# 10 Milli-Amps Highest Let Go Value

#### mbrooke

##### Batteries Included
Video where someone actually does the "let go" experiment. Above 10ma is the point where this adult male finds it difficult to let of the grips going hand to hand. No organic damage or loss of heart function is observed. (video is benign, but requires a sign in)

#### junkhound

##### Senior Member
From personal experience I know that at 300 mA you cannot let go of a full hand grip on 1/2" pipe, and that your hand move about 10 inches at about 5 Hz subharmonic.
Back in good old days before lawyers everywhere, high school physics class (hey Gar, chime in<G>) had a hand crank generator with a 60 W bulb. Also attached were 2 pieces of 1/2" rod for the adventurous student to grab.
So, a jock cranking, I could let go at 30 mA. Clever 'friend' reaches over and unscrews the 60 W lamp, my hand-hand current went to near 300 mA (0.3A). Both arm like I was really going at a knife blank on the anvil, shaking up and down about 10 inch, definetly could not let go.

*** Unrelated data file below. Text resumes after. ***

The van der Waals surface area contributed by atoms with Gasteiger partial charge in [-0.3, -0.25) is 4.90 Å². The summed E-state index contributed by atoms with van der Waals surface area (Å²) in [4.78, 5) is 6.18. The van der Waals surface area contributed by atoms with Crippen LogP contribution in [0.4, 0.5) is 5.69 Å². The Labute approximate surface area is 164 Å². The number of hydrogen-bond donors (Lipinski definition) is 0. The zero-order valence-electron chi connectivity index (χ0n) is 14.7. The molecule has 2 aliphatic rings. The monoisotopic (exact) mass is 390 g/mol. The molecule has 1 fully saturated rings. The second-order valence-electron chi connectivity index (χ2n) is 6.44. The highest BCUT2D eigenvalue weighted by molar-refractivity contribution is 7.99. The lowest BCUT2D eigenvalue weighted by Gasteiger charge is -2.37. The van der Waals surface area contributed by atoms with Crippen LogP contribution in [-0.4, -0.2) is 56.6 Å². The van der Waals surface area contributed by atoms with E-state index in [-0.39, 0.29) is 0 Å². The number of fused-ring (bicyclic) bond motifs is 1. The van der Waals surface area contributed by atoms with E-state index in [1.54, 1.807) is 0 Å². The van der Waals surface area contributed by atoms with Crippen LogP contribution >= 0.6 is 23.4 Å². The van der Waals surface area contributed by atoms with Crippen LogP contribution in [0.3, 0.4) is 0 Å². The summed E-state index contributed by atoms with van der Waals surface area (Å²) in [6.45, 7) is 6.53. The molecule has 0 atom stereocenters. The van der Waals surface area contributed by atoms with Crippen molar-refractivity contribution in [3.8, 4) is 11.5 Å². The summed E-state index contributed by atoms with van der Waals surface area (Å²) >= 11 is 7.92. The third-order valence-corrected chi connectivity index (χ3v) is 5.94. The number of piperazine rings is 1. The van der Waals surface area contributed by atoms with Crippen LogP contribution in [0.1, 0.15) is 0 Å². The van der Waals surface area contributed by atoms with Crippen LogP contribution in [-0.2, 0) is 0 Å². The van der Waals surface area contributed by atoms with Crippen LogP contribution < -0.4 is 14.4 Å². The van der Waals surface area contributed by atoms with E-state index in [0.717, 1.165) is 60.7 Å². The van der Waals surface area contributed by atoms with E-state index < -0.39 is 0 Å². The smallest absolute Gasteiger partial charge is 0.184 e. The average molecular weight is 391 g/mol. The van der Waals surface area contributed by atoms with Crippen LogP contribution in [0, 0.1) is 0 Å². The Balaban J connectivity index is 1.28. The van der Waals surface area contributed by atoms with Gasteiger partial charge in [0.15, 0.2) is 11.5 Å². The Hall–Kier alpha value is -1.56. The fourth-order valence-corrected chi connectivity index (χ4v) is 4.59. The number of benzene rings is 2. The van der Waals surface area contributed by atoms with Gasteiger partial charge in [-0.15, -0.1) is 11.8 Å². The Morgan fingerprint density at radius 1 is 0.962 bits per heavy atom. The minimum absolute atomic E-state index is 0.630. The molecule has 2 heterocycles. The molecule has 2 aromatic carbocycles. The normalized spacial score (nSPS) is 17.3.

Serious old data:

#### mbrooke

##### Batteries Included
From personal experience I know that at 300 mA you cannot let go of a full hand grip on 1/2" pipe, and that your hand move about 10 inches at about 5 Hz subharmonic.
Back in good old days before lawyers everywhere, high school physics class (hey Gar, chime in<G>) had a hand crank generator with a 60 W bulb. Also attached were 2 pieces of 1/2" rod for the adventurous student to grab.
So, a jock cranking, I could let go at 30 mA. Clever 'friend' reaches over and unscrews the 60 W lamp, my hand-hand current went to near 300 mA (0.3A). Both arm like I was really going at a knife blank on the anvil, shaking up and down about 10 inch, definetly could not let go.

Serious old data:

Yup- though the thing is duration is just as profound as current magnitude. To often duration is ignored or left out of the equation.